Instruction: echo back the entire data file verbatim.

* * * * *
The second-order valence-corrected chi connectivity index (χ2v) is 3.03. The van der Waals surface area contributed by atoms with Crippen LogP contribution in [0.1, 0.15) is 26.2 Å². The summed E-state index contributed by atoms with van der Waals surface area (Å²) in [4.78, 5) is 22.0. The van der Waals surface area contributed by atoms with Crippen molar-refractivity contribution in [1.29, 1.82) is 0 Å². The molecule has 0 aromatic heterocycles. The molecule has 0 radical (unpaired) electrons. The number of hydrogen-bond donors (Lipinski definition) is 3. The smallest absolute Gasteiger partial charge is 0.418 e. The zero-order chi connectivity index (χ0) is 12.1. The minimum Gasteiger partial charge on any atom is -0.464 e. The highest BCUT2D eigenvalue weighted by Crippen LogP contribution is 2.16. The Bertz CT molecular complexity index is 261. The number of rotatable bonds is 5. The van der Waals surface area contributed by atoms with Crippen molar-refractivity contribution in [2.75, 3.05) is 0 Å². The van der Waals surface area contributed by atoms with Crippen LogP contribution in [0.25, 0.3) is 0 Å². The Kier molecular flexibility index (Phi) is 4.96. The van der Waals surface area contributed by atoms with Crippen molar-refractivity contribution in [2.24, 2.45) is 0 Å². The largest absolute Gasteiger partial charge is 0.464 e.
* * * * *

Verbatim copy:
The second-order valence-corrected chi connectivity index (χ2v) is 3.03. The van der Waals surface area contributed by atoms with Crippen LogP contribution in [0.1, 0.15) is 26.2 Å². The summed E-state index contributed by atoms with van der Waals surface area (Å²) in [4.78, 5) is 22.0. The van der Waals surface area contributed by atoms with Crippen molar-refractivity contribution in [1.29, 1.82) is 0 Å². The molecule has 0 aromatic heterocycles. The molecule has 0 radical (unpaired) electrons. The number of hydrogen-bond donors (Lipinski definition) is 3. The smallest absolute Gasteiger partial charge is 0.418 e. The zero-order chi connectivity index (χ0) is 12.1. The minimum Gasteiger partial charge on any atom is -0.464 e. The highest BCUT2D eigenvalue weighted by Crippen LogP contribution is 2.16. The Bertz CT molecular complexity index is 261. The number of rotatable bonds is 5. The van der Waals surface area contributed by atoms with Crippen molar-refractivity contribution in [2.75, 3.05) is 0 Å². The van der Waals surface area contributed by atoms with Crippen LogP contribution in [0.25, 0.3) is 0 Å². The Kier molecular flexibility index (Phi) is 4.96. The van der Waals surface area contributed by atoms with Crippen molar-refractivity contribution in [2.24, 2.45) is 0 Å². The largest absolute Gasteiger partial charge is 0.464 e.